Yes, indeed, we have another entry from Dana King. Not only is the content compelling, her slogan "'Non' Be Gone" is one of those keeper phrases that I won't soon forget. I hope you won't either.
...I believe it would be good if we eliminated a couple of phrases from our vocabulary: “nonmember” and “non-Mormon.” Such phrases can be demeaning and even belittling. Elder M. Russell Ballard, Doctrine of Inclusion, Ensign, May 2001, 35.
I’m starting a campaign and I hope you’ll join. It will be life changing – you will become more perceptive and sensitive to others’ feelings. You’ll become a better Christian.
Let me explain. I have long felt that terms such as “non-member” and “investigator” leave visitors to our Church feeling cold and excluded, let alone bewildered. Putting myself in someone else’s shoes, I would not want to be called a non-member, if I were not a member of this Church.
Elder M. Russell Ballard feels the same way:
“Personally, I don’t consider myself to be a “non-Catholic” or a “non-Jew.” I am a Christian. I am a member of The Church of Jesus Christ of Latter-day Saints. That is how I prefer to be identified—for who and what I am, as opposed to being identified for what I am not. Let us extend that same courtesy to those who live among us. If a collective description is needed, then “neighbors” seems to work well in most cases.”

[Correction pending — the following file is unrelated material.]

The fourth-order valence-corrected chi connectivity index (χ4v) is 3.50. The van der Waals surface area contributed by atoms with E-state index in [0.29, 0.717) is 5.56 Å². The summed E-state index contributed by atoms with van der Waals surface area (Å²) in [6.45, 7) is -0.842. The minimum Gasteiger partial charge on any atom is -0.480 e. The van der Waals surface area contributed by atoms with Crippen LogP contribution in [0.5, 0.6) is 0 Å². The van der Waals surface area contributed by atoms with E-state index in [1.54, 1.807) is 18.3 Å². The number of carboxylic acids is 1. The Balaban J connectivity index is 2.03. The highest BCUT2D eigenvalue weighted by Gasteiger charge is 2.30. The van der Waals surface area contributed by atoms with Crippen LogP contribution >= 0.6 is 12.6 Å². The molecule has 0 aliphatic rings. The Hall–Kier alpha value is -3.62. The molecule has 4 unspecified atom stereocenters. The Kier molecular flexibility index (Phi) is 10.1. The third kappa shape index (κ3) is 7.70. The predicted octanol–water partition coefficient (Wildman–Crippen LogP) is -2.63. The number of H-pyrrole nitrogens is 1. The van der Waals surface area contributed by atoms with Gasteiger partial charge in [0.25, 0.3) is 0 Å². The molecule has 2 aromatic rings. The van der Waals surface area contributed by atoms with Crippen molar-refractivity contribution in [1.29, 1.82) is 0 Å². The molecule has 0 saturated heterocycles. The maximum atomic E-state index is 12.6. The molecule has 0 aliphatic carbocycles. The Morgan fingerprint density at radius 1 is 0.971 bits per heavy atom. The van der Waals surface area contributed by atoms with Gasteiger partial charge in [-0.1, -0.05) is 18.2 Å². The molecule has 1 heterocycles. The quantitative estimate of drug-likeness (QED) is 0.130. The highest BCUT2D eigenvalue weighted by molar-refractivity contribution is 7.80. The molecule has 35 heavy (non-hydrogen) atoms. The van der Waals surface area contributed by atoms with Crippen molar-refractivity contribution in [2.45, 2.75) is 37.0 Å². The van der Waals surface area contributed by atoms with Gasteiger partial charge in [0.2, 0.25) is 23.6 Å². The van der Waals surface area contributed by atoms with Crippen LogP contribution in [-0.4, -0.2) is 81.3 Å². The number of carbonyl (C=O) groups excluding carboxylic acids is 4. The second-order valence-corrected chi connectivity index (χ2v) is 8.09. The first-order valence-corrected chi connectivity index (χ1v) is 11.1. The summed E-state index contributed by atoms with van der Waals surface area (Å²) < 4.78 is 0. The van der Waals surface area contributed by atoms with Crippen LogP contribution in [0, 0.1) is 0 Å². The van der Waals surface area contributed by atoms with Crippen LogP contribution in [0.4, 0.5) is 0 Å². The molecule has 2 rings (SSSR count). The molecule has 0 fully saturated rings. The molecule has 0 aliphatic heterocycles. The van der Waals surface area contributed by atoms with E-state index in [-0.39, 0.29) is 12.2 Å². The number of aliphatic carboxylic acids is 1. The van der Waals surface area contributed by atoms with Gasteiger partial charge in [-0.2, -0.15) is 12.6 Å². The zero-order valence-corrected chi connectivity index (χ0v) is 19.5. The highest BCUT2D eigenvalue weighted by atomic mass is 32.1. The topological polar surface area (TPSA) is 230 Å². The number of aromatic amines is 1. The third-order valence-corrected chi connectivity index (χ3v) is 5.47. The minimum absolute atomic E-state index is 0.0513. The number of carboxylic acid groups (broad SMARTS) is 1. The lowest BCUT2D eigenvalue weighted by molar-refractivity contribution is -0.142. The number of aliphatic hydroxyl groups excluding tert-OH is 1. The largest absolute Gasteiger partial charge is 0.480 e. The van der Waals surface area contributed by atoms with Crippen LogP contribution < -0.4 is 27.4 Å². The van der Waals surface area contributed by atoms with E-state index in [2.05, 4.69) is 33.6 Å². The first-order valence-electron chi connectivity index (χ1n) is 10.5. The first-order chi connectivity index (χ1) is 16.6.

When President N. Rock Erekson, a counselor in the St. Louis Missouri Stake Presidency, served as leader of the Pagedale Branch, he encouraged branch members to eliminate such words as non-member and investigator. The branch council and missionaries suggested alternative descriptions such as: friend, first-time visitor, new-to-the-Gospel, and friend of another faith.
Those who have eliminated the “non-word” from their LDS lexicon tell me it affects people in a couple ways. President Erekson noticed visitors to the Pagedale Branch no longer looked puzzled or awkwardly asked, “What’s a non-member?” But the most striking difference President Erekson noticed was in him: “I felt changed for doing this.”
That is a common feeling among those who have dropped “non-member” in favor of more inclusive language. Kara Hess, community relations assistant for St. Louis Missouri Stake Public Affairs also felt changed: “It has made me more aware of who I am speaking with/about and how I think and interact with friends of other faiths.”
Can simply eliminating a word from our vocabulary help us become more sensitive and perceptive in our relationships? I believe the results show it is an effective way to start.
Try the experiment, if you haven’t already, and join the campaign – “Non” Be Gone! It is simple to participate: just pledge to never use exclusionary terms in any setting – private or public - to describe our friends. It takes a little effort, but the rewards are life changing.
And just think. If every family and ward joined the campaign what can happen? Our foyers and homes might fill with friends and neighbors drawn to us, not only for our choice of inclusive terms, but also for the way we practice our faith as a result of our new-found sensitivity.
If you think your family, ward or stake can benefit from this life-changing campaign, consider sharing this post and leading a discussion in your family or Church council.
Repeat after me: Strike “non” from our lexicon!